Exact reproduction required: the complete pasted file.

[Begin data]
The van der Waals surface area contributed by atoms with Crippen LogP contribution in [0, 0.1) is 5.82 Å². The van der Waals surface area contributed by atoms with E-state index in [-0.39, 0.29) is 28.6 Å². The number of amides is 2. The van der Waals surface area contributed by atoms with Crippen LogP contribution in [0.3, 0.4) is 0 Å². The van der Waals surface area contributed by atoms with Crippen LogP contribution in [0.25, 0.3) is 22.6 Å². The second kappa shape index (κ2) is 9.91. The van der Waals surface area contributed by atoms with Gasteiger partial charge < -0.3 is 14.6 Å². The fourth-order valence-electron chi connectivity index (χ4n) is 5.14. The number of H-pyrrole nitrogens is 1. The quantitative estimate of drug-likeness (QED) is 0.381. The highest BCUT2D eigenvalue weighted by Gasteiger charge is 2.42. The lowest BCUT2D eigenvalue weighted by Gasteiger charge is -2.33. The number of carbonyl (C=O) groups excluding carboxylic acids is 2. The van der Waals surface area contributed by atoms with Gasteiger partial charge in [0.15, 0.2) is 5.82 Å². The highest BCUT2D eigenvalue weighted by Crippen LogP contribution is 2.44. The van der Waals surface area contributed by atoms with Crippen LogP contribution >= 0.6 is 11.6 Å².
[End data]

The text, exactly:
The van der Waals surface area contributed by atoms with Crippen LogP contribution in [0, 0.1) is 5.82 Å². The van der Waals surface area contributed by atoms with E-state index in [-0.39, 0.29) is 28.6 Å². The number of amides is 2. The van der Waals surface area contributed by atoms with Crippen LogP contribution in [0.3, 0.4) is 0 Å². The van der Waals surface area contributed by atoms with Crippen LogP contribution in [0.25, 0.3) is 22.6 Å². The second kappa shape index (κ2) is 9.91. The van der Waals surface area contributed by atoms with Gasteiger partial charge < -0.3 is 14.6 Å². The fourth-order valence-electron chi connectivity index (χ4n) is 5.14. The number of H-pyrrole nitrogens is 1. The quantitative estimate of drug-likeness (QED) is 0.381. The highest BCUT2D eigenvalue weighted by Gasteiger charge is 2.42. The lowest BCUT2D eigenvalue weighted by Gasteiger charge is -2.33. The number of carbonyl (C=O) groups excluding carboxylic acids is 2. The van der Waals surface area contributed by atoms with Gasteiger partial charge in [0.15, 0.2) is 5.82 Å². The highest BCUT2D eigenvalue weighted by Crippen LogP contribution is 2.44. The van der Waals surface area contributed by atoms with Crippen LogP contribution >= 0.6 is 11.6 Å².